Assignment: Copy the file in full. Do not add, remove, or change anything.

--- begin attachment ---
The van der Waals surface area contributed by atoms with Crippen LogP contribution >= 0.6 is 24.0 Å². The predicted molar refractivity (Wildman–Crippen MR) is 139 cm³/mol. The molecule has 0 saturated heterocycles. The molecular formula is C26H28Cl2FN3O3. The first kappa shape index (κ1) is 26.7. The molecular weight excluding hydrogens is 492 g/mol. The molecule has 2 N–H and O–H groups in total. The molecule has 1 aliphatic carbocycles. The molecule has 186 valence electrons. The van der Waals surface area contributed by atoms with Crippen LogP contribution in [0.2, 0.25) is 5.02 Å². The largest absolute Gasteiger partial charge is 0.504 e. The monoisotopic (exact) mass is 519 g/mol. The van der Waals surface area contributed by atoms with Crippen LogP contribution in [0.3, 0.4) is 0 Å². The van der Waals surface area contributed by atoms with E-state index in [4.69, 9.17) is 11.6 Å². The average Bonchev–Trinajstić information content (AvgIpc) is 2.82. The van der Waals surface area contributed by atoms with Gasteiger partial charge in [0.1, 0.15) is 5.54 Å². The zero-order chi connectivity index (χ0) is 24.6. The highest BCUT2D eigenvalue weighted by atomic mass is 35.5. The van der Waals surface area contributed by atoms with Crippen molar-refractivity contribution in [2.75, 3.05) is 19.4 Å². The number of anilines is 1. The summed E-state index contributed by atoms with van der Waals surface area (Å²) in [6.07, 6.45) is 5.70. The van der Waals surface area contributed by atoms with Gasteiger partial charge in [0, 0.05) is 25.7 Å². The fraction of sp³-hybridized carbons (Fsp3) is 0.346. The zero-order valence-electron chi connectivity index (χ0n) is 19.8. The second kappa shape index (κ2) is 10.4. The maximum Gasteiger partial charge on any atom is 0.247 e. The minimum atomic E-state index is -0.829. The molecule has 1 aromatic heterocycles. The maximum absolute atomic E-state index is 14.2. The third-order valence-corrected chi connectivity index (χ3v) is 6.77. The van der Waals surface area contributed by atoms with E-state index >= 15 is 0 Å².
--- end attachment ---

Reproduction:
The van der Waals surface area contributed by atoms with Crippen LogP contribution >= 0.6 is 24.0 Å². The predicted molar refractivity (Wildman–Crippen MR) is 139 cm³/mol. The molecule has 0 saturated heterocycles. The molecular formula is C26H28Cl2FN3O3. The first kappa shape index (κ1) is 26.7. The molecular weight excluding hydrogens is 492 g/mol. The molecule has 2 N–H and O–H groups in total. The molecule has 1 aliphatic carbocycles. The molecule has 186 valence electrons. The van der Waals surface area contributed by atoms with Crippen LogP contribution in [0.2, 0.25) is 5.02 Å². The largest absolute Gasteiger partial charge is 0.504 e. The monoisotopic (exact) mass is 519 g/mol. The van der Waals surface area contributed by atoms with Crippen LogP contribution in [0.3, 0.4) is 0 Å². The van der Waals surface area contributed by atoms with E-state index in [4.69, 9.17) is 11.6 Å². The average Bonchev–Trinajstić information content (AvgIpc) is 2.82. The van der Waals surface area contributed by atoms with Gasteiger partial charge in [0.1, 0.15) is 5.54 Å². The zero-order chi connectivity index (χ0) is 24.6. The highest BCUT2D eigenvalue weighted by atomic mass is 35.5. The van der Waals surface area contributed by atoms with Crippen molar-refractivity contribution in [2.75, 3.05) is 19.4 Å². The number of anilines is 1. The summed E-state index contributed by atoms with van der Waals surface area (Å²) in [6.07, 6.45) is 5.70. The van der Waals surface area contributed by atoms with Gasteiger partial charge in [0, 0.05) is 25.7 Å². The fraction of sp³-hybridized carbons (Fsp3) is 0.346. The zero-order valence-electron chi connectivity index (χ0n) is 19.8. The second kappa shape index (κ2) is 10.4. The maximum Gasteiger partial charge on any atom is 0.247 e. The minimum atomic E-state index is -0.829. The molecule has 1 aromatic heterocycles. The maximum absolute atomic E-state index is 14.2. The third-order valence-corrected chi connectivity index (χ3v) is 6.77. The van der Waals surface area contributed by atoms with E-state index >= 15 is 0 Å².